In the first sentence of Hung Liu Pollock states, “Painting is a returned gaze upon an absence, a loss that is summoned back to meet us at the surface where the painter has worked and history has been invoked.” In other words, Pollock describes Liu paintings as a reimbursed western gaze on forgotten women, reclaiming them to history by depicting them as prostitutes, mothers, and warriors. For example, Liu’s paintings give a modern spin on old Chinese values and images. Pollock’s theory of absence symbolizes the lost history of the Chinese women, which explains why Liu uses historic photographs of China as her key theme in all of her paintings.
The multiple gazes layered throughout Liu’s painting Odalisque reclaim abandoned Chinese history with the use of traditional western medium. Pollock identifies three separate gazes in Odalisque, including the history of the photograph, the westernized painting techniques, and the viewer’s different perspectives of the painting. Converting the forgotten memory of a dejected Chinese prostitute and turning it into an elaborate westernized painting reclaims it to history. Although, Western furnishings along with a Victorian-style backdrop directs the viewer’s gaze away from the innocent child and replaces it with a decorated commercialized painting. Odalisque embodies an image of a Chinese prostitute and offers a comparison of forgotten Chinese history and the history of the photograph, while also presenting an eye-catching gaze to its viewers.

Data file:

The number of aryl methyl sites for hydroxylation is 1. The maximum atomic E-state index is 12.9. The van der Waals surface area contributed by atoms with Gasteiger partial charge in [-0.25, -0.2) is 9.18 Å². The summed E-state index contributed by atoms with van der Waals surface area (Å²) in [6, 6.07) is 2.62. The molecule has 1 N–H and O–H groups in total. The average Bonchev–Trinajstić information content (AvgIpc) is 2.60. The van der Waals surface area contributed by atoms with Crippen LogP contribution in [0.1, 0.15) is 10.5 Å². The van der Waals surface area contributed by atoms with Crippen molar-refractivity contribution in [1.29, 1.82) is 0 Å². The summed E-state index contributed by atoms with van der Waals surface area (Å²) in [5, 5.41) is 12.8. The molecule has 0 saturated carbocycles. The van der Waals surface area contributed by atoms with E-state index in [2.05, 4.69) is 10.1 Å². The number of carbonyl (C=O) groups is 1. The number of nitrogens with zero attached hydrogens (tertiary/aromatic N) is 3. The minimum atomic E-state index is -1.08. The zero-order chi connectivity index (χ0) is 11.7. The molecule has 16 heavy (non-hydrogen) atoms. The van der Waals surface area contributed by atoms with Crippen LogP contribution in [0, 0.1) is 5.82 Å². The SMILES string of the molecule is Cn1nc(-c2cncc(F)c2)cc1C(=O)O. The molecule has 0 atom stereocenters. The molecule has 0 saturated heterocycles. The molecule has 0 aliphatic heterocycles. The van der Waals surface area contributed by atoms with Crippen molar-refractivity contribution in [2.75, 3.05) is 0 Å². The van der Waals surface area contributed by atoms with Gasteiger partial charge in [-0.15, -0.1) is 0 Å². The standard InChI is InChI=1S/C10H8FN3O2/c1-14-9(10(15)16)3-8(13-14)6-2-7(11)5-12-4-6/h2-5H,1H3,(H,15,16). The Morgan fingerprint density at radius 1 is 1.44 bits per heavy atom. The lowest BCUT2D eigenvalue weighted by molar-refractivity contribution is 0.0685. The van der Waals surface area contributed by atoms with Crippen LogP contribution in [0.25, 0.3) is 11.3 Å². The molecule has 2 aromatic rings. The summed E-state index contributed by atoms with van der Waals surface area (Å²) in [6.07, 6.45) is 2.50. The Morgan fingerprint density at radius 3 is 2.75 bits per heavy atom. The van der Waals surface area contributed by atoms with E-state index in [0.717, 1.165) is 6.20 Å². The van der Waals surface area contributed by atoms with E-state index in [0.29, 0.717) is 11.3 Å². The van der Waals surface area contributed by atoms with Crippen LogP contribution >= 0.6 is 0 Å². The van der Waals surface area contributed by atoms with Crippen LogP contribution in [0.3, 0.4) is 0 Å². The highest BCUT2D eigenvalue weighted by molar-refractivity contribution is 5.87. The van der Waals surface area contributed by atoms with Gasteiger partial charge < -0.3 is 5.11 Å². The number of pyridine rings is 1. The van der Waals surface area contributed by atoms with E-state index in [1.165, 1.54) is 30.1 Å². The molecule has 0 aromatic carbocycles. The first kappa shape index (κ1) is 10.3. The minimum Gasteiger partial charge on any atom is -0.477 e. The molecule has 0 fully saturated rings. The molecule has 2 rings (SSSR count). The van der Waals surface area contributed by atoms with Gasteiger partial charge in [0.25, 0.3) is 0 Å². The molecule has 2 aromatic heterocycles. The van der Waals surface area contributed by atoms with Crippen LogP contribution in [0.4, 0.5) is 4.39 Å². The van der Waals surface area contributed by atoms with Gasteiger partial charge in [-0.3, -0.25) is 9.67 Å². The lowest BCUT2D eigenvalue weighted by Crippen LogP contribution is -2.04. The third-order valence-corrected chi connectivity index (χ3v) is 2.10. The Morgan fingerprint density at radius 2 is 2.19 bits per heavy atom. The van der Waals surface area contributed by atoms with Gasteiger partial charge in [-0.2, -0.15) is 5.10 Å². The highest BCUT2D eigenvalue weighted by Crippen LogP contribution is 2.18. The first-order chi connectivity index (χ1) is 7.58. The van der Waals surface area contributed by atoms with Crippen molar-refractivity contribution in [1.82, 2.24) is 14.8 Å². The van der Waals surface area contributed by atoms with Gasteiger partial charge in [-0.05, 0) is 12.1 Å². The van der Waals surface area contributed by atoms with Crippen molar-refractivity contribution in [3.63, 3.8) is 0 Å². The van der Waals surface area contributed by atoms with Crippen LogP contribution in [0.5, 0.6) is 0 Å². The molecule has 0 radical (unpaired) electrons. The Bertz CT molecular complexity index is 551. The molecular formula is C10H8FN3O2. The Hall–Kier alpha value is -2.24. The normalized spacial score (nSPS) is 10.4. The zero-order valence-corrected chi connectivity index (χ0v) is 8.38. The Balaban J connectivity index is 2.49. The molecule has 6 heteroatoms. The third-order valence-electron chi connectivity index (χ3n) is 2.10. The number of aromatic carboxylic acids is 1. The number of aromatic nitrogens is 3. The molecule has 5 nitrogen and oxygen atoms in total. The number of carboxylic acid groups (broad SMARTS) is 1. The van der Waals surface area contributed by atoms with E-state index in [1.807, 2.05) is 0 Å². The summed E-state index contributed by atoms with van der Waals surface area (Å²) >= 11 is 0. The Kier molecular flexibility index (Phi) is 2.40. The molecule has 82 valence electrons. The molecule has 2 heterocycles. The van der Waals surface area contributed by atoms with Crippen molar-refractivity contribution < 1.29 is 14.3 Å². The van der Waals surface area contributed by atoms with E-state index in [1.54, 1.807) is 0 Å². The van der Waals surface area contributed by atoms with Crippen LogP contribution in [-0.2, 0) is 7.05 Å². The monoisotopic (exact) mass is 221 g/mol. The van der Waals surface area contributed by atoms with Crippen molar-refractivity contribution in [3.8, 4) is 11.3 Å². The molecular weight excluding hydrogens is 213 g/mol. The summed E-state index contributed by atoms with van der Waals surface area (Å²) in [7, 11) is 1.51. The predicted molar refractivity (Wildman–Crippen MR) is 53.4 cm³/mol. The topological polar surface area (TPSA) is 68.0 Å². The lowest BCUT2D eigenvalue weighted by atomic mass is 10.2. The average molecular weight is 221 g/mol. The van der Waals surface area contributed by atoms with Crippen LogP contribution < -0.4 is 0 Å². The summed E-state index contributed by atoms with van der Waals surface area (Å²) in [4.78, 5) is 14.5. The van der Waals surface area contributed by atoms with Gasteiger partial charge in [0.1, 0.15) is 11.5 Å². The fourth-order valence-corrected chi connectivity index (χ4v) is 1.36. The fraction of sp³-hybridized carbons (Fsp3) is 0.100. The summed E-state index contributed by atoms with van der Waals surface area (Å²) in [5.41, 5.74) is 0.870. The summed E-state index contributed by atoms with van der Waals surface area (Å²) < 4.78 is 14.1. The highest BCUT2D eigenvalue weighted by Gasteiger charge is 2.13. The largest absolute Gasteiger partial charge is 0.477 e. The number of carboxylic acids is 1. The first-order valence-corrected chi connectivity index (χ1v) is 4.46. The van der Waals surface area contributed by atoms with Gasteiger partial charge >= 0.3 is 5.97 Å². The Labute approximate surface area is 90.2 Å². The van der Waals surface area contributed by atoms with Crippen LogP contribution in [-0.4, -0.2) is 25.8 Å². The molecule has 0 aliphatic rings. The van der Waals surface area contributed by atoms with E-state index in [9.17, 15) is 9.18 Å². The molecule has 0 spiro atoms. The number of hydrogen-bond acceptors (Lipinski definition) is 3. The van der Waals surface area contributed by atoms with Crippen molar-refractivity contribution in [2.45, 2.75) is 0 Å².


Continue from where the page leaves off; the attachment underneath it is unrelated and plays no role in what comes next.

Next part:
Pollock describes Liu’s medium of fluidity as an unmovable photograph suffused with color and contrast bringing out the true beauty of the once tiny insignificant photo. With the use of traditional Chinese techniques while offering a sufficient amount of western influence, Liu’s paintings help reclaim Chinese culture to the innovative socialized public. Liu’s use of color releases the stiffness of the photograph, bringing it to life for the first time, while allowing different...
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